Stop Wondering What to Say on Twitter with This Easy Guide

Every social media platform out there demands something different from you—sometimes it can be hard to tell what each one is asking for at a given time. Just like Instagram, Facebook, LinkedIn, and all the rest, Twitter is unique. 
FIrst of all, is your audience even on Twitter? Let’s take a look at the demographics. The majority of Twitter users are teenagers and young adults up to 29 years old. It’s pretty much split down the middle between men and women, although there are slightly more men on Twitter. Here’s a breakdown of the different ages you’ll find on the platform:

  • 38% of users are age 18-29
  • 32% of users are age 13-17
  • 26% of users are age 30-49
  • 17% of users are age 50-64
  • 7% of users are age 65 and up

As far as location goes, most Twitter users live in urban or suburban areas. The majority of them have a college-level education or higher, and most make $75,000 and up a year. Does it sound like your audience might fit somewhere in there? If you answered yes, keep on keepin’ on. 


We’ll say it again—every platform is its own beast to master. If you’re used to Facebook and Instagram, you know that posting once a day at most is great. When it comes to Twitter, however, you’re looking at posting at least 10 times a day for maximum engagement. Sometimes as often as 20-30 times a day. Crazy, we know. Before you toss Twitter in the trash, we’ve got some tried-and-true strategies to master it. 

Getting Started

For starters, scheduling your social media ahead of time is a must. Not only will this save you when something unexpected comes up and you don’t have time to post, but your content will be better too! Make sure you’re really spending time on your posts, which is a lot easier when you give yourself plenty of time to think about them. Writing and posting day-of will only result in inconsistent posting, less compelling copy, or worse—mistakes. This is especially true if you’re writing 10 to 20 posts for a single day! Tweets might be short, but don’t underestimate how long it takes to write them. Those character limits can make getting your point across harder than you think. 

Content Ideas

Okay, we went over the nitty gritty—why you should be on Twitter and why you should schedule your stuff—now let’s get down to the fun (yet daunting) part: content. If Twitter is a brand new platform for you, you might feel intimidated right now. You might be asking yourself, what do people even talk about? What should I be talking about? Here are some of the most popular content ideas that you can use for your business:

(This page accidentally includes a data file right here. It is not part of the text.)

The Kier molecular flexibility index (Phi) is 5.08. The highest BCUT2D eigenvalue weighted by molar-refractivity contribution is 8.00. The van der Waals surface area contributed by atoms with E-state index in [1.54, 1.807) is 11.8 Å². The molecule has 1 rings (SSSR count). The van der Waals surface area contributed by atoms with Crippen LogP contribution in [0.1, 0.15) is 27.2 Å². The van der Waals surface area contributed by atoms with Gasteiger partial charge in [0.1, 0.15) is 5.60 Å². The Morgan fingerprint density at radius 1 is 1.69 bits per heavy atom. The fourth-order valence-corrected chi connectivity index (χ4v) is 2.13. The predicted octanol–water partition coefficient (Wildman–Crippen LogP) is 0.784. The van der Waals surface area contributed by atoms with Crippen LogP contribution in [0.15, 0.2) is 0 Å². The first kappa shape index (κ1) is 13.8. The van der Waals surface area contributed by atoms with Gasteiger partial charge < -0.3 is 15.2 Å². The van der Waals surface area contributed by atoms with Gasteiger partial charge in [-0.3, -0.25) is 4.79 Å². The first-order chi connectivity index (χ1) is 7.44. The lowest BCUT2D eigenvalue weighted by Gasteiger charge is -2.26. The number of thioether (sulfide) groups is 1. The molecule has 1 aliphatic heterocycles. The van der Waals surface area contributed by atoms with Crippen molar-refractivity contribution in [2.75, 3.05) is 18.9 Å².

Ask and You Shall Receive
Questions are always a good idea! They’re a great way to not only engage your audience, but also to gather data and opinions from them. Always make sure your questions are on brand for you, not just random. 
Are you an activewear brand? Ask your audience to share how they motivate themselves to workout! Lots of people struggle with motivation, and lots of people have great tips to share. Are you a landscaping company? Ask your audience to share their best gardening tips! You don’t always have to be the one shelling out the tips—letting your audience share their advice and opinions shows that you’re engaged in the community. And the community will engage with you back! 
Extra Extra, Read All About It!
Sharing industry-specific news is a great way to garner trust with your audience. Talking about yourself is great, and you should do that too, but aim to become a brand that people trust. Show your audience that you know what’s going on, that you’re on the cutting edge, and that you’re actively listening to other brands. You want to set yourself up as a thought leader, so your audience comes to you for more than your product or service—give them value. If you’re just talking about you, and ignoring (or you appear to be ignoring) what’s going on elsewhere, you won’t look very trustworthy. 
Drum Roll Please!